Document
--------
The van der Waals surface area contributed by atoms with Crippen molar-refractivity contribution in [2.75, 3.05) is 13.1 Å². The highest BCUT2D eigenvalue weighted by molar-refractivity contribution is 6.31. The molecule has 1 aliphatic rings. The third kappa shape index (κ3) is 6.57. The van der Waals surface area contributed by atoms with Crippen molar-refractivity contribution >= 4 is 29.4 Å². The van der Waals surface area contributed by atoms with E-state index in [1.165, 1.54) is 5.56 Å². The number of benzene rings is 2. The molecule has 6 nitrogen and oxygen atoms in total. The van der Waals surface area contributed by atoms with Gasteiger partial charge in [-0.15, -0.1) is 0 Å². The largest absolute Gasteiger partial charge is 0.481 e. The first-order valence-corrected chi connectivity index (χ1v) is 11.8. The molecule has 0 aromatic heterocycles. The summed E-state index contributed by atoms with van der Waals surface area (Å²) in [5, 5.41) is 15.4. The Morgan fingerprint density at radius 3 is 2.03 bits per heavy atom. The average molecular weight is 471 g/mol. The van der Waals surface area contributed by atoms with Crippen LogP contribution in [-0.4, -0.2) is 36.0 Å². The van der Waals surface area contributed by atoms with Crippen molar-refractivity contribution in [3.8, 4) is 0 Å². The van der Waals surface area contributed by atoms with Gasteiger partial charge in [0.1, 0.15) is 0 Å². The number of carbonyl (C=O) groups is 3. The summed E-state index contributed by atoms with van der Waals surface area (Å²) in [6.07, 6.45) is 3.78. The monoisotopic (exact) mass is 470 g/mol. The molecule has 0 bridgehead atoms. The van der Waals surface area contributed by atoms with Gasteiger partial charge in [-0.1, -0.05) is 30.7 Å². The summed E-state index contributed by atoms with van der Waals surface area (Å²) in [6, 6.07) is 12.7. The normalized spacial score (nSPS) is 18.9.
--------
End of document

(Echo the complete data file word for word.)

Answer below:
The van der Waals surface area contributed by atoms with Crippen molar-refractivity contribution in [2.75, 3.05) is 13.1 Å². The highest BCUT2D eigenvalue weighted by molar-refractivity contribution is 6.31. The molecule has 1 aliphatic rings. The third kappa shape index (κ3) is 6.57. The van der Waals surface area contributed by atoms with Crippen molar-refractivity contribution >= 4 is 29.4 Å². The van der Waals surface area contributed by atoms with E-state index in [1.165, 1.54) is 5.56 Å². The number of benzene rings is 2. The molecule has 6 nitrogen and oxygen atoms in total. The van der Waals surface area contributed by atoms with Gasteiger partial charge in [-0.15, -0.1) is 0 Å². The largest absolute Gasteiger partial charge is 0.481 e. The first-order valence-corrected chi connectivity index (χ1v) is 11.8. The molecule has 0 aromatic heterocycles. The summed E-state index contributed by atoms with van der Waals surface area (Å²) in [5, 5.41) is 15.4. The Morgan fingerprint density at radius 3 is 2.03 bits per heavy atom. The average molecular weight is 471 g/mol. The van der Waals surface area contributed by atoms with Crippen LogP contribution in [-0.4, -0.2) is 36.0 Å². The van der Waals surface area contributed by atoms with Crippen molar-refractivity contribution in [3.8, 4) is 0 Å². The van der Waals surface area contributed by atoms with Gasteiger partial charge in [0.1, 0.15) is 0 Å². The number of carbonyl (C=O) groups is 3. The summed E-state index contributed by atoms with van der Waals surface area (Å²) in [6.07, 6.45) is 3.78. The monoisotopic (exact) mass is 470 g/mol. The molecule has 0 bridgehead atoms. The van der Waals surface area contributed by atoms with Gasteiger partial charge in [-0.1, -0.05) is 30.7 Å². The summed E-state index contributed by atoms with van der Waals surface area (Å²) in [6, 6.07) is 12.7. The normalized spacial score (nSPS) is 18.9.